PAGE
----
The Griot Museum of Black History will launch its Impact HIV/AIDS Initiative with the St. Louis screening of “Alternate Endings, Activist Risings,” a film by Visual AIDS, on Friday, November 30 at 7 p.m., at the Griot, 2505 St. Louis Ave.
Erise Williams, Jr., Inc., Opal M. Jones, and De Nichols will discuss the film and the intersection of art HIV/AIDS and activism. “Alternate Endings” highlights the impact of art in HIV/AIDS activism and advocacy today by commissioning compelling short videos from six community organizations and collectives—ACT UP NY, Positive Women’s Network, Sero Project, The SPOT, Tacoma Action Collective, and VOCAL NY. It represents a variety of organizational strategies, from direct action to grassroots service providers to nation-wide movement building, while considering the role of creative practices in activists’ responses to the ongoing AIDS crisis.
Erise Williams, Jr., is President and CEO of Erise Williams and Associates, Inc., a community-based non-profit agency addressing minority health disparities. The mission of the agency is to provide preventive health education, disease prevention, health promotion, and care services that address the health disparities of minorities in the St. Louis Bi-State region, with particular regard to African Americans Williams was the longtime director of the pioneering St. Louis-based organization Black Assisting Black Against AIDS (BABAA). BABAA is now a program of Williams and Associates, Inc.
Opal M. Jones is President and Chief Executive Officer of DOORWAYS, an interfaith non-profit organization in St. Louis, Missouri that provides housing and related supportive services to people living with HIV/AIDS. DOORWAYS assists over 3,100 individuals annually in 132 counties in Missouri and Illinois. Jones oversees this $9 million organization, which includes four housing programs and a 24-hour residential care facility. She serves as President of the National AIDS Housing Coalition in Washington D.C., where she meets with other national leaders, legislators and government officials about HIV/AIDS policies. She also serves on several advisory committees including the Missouri Housing Trust Fund, the St. Louis Regional Health Commission and Eagle Bank.
De Nichols is Director and Principal Designer of Civic Creatives, an impact design studio that seeks creative and artistic solutions to social problems. Nichols is the visioning artist of the Mirror Casket, a sculpture and performance created as protest art during the 2014 Ferguson unrest that is now in the Smithsonian Institute’s National Museum of African-American History and Culture. She is a 2018 Fellow with the Regional Arts Commission and was named a 2017 Citizen Artist Fellow of the John F. Kennedy Center for Performing Arts.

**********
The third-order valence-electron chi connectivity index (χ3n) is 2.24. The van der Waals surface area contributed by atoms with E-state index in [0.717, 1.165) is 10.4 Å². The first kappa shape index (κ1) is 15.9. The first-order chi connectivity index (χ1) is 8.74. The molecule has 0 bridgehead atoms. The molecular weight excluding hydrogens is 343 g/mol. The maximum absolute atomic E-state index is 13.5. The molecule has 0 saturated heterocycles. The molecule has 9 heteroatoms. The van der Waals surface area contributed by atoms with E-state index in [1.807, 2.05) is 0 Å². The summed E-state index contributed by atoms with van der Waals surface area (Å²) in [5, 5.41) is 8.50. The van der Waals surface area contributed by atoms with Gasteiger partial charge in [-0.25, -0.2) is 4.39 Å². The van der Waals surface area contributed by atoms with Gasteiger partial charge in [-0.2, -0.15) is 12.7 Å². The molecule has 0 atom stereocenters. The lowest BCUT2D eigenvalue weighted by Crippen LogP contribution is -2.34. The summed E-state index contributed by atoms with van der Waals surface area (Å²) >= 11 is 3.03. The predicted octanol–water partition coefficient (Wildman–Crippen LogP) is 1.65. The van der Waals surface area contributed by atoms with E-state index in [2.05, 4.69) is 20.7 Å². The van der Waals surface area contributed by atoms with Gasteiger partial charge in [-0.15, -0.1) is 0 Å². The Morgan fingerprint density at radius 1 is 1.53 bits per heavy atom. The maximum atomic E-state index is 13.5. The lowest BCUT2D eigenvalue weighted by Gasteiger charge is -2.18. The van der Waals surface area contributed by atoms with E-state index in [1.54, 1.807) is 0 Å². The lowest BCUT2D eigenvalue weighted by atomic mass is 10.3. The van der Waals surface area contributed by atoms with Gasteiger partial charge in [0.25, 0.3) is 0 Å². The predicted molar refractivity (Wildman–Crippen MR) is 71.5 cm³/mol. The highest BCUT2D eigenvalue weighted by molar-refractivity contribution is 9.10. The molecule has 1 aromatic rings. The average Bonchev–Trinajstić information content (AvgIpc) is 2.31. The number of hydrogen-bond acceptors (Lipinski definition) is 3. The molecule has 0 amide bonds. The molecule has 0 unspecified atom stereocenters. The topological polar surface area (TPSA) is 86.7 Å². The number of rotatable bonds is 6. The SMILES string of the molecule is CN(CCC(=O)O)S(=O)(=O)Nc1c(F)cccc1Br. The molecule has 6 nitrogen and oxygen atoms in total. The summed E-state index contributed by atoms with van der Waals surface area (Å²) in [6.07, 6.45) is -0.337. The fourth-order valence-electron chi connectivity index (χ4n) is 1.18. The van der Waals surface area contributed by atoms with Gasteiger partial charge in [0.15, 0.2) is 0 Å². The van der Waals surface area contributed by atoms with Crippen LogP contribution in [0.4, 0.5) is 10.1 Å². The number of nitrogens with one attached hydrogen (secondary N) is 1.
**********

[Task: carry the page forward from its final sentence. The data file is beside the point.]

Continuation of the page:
The Griot’s “Impact HIV/AIDS,” is a community awareness arts and culture initiative that will use exhibition, storytelling, visual art, mapping, oral interviews and other forms of expression to explore the ongoing relationship between HIV/AIDS and the St. Louis Region’s African-American community. The initiative will examine the myths and stereotypes of HIV/AIDS and give witness to the truths of those impacted by the disease.
Our goal is to create a powerful and empowering catalyst for change. Areas of discussion will include homelessness, stigma, criminalization, and insurance. Programs will explore the value and significance of knowing one’s status and emphasize the importance of taking preventative measures. It will celebrate people living with HIV/AIDS, remember those who have died, and recognize service providers and care givers.
Members of the “Impact HIV/AIDS” planning team include representatives of Empower Missouri; the Urban League of Metropolitan St. Louis; Washington University Libraries; Washington University Center for the Humanities; Washington University Department of Gender, Women, and Sexuality Studies; CHIPS; Department of Health, City of St. Louis; Civil Rights Enforcement Agency, City of St. Louis; Planned Parenthood of the St. Louis Region and Southwest Missouri; BodyMindSpiritConnect; University of Kansas; Project ARK; What Would an HIV Doula Do?; Erise Williams & Associates; and the St. Louis LGBT History Project.
Additional public events are planned for February 2019 for National Black AIDS/HIV Day and May 2019 to commemorate the life of St. Louisan Robert Rayford, an African American teenager, who was one of the earliest known victims of AIDS in the United States. The 2019 Initiative will culminate with an exhibition of historical art posters and other memorabilia collected from the community. For additional information, visit the website www.thegriotmuseum.com or follow The Griot on Facebook.